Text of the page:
Increasing energy efficiency for cold storage buildings
The extreme temperatures required for cold storage buildings requires critical attention to proper insulation and sealing. AIA partner GAF explores what architects need to know about roof assemblies for these facilities.
Cold Storage buildings are designed to maintain cold temperatures, much colder temperatures than a typical building. Having a facility that is properly insulated and sealed to maintain the required temperature and minimize ice build-up is important not only for the products being stored inside, but also for potential energy savings over the life of the facility.
How can roofing materials impact energy savings?
The concept of a cold storage facility is simple; the roof and walls of the structure insulate the products inside. Not having enough insulation, on either the walls or the roof, will make your mechanical systems work harder to maintain the interior temperatures, which increases energy use and can result in higher energy bills.
What about the insulation? The effectiveness of roof insulation is determined by its R-value. The higher the R-value, the better the thermal performance of the insulation and its effectiveness at maintaining interior temperatures. The recommended R-value of cold storage spaces will vary based on the interior temperature, although they are higher than typically recommended for a traditional building.
It is a best practice to install several layers of thinner insulation rather than one layer of thicker insulation to achieve the desired R-value and to reduce thermal bridging. The use of several layers of insulation allows for staggering and offsetting the insulation joints, which blocks the passages that allow for air to bypass the insulation. Limiting thermal bridging can increase energy efficiency as it limits air movement between insulation boards by preventing uncontrolled loss of the interior conditioned air. Better maintaining the interior conditioned temperatures means that the cooling systems are required to run less often, which can equate to energy savings.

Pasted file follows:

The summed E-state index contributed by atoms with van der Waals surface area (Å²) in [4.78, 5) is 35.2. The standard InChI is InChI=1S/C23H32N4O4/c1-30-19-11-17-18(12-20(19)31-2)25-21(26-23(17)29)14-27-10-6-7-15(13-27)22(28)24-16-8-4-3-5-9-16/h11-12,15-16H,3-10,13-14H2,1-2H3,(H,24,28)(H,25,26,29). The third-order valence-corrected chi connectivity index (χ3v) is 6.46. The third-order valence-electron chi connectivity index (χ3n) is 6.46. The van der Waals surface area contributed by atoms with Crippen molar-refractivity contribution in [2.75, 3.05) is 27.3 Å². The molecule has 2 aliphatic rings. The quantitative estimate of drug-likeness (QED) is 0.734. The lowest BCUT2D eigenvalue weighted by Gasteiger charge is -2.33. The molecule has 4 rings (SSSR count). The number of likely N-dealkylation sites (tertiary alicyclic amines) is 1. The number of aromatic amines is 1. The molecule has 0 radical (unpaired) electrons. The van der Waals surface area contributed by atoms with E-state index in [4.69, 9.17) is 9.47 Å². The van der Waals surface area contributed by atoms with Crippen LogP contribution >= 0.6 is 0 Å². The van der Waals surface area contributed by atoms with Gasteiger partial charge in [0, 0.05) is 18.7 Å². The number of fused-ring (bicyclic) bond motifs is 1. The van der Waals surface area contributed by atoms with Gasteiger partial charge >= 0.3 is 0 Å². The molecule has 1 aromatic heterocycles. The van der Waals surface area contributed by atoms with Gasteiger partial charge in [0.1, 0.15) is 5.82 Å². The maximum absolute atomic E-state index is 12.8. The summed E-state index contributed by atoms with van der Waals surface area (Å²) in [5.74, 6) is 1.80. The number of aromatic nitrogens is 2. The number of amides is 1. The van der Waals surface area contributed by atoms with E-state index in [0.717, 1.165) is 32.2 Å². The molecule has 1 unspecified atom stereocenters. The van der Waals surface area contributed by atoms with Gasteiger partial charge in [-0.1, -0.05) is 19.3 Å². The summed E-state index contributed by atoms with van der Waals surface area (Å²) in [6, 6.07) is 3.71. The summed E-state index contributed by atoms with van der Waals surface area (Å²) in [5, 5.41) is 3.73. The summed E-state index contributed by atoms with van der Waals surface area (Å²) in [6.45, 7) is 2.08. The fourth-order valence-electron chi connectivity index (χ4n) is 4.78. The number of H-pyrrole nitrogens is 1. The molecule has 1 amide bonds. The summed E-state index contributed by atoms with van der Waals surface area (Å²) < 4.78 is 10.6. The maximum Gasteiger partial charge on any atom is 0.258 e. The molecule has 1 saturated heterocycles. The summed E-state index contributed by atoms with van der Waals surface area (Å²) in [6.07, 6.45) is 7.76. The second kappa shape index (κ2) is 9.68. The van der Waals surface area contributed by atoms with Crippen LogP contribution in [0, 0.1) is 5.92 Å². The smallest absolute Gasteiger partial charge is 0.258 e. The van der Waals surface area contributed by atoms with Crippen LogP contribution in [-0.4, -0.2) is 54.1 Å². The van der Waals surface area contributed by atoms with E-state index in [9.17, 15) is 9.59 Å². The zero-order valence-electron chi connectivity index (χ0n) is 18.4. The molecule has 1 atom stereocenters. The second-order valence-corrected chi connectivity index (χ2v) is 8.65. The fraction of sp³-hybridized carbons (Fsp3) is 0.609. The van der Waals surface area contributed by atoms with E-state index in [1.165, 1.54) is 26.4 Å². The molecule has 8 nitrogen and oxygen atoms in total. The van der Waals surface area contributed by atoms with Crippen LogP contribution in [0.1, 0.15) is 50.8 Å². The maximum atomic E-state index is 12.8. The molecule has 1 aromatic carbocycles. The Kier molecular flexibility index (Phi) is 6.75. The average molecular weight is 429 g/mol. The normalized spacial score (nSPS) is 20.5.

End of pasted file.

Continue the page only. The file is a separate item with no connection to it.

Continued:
What about the roof membrane?
Installing a highly reflective (light-colored) membrane offers benefits when the interior is being cooled, because it will reflect heat from the sun. This will decrease the heat radiating into the interior, which means the cooling equipment will not have to work as hard to maintain interior temperatures.
What about roof attachment?
Thermal bridging can occur where there are fastener penetrations through the roof system, as seen in Figure 1. Fasteners are used to attach the insulation and the membrane to the roof deck, which is referred to as a mechanically attached system. A way to reduce the thermal bridging that occurs at fastener penetrations is to bury them in the system or to eliminate them altogether and install an adhered roof system. An adhered roof system typically fastens the bottom layer of insulation to the deck level and then subsequent layers of insulation and membrane are adhered. This concept is illustrated in Figure 2. By eliminating the fasteners, the path for air to travel into the roof system is reduced.
The devil is in the details
Warm exterior air that meets the cold interior air will condense due to the large temperature differential, and that condensation can turn into ice. Ice can form on various surfaces, including locations where air leakage is occurring, such as at roof-to-wall interfaces, on the floors where the surface of the floor is cooler than the air above it, and within the roof assembly (insulation). Condensation that occurs within the insulation often freezes; frozen insulation provides virtually no insulating properties, decreases energy efficiency, and increases energy bills.
Roof-to-wall interfaces and penetrations must be sealed to prevent air from entering into the roof assembly. The most common method of ensuring sealed terminations and penetrations is the use of a closed-cell spray foam, which is typically installed at the intersection of the exterior walls and the roof insulation as well as in steel deck flutes.
The benefits outweigh the risks
Seemingly insignificant decisions made during the design and construction of the roof of a cold storage facility can impact the functionality and energy usage of the building for the lifetime of the roof system, which is typically 25 to 35 years. The benefits associated with designing and installing a proper cold storage roof far outweigh the risks. A properly designed and constructed roof will save energy, prolong the life of mechanical equipment, and protect both the building’s occupants and the goods being stored inside the facility.
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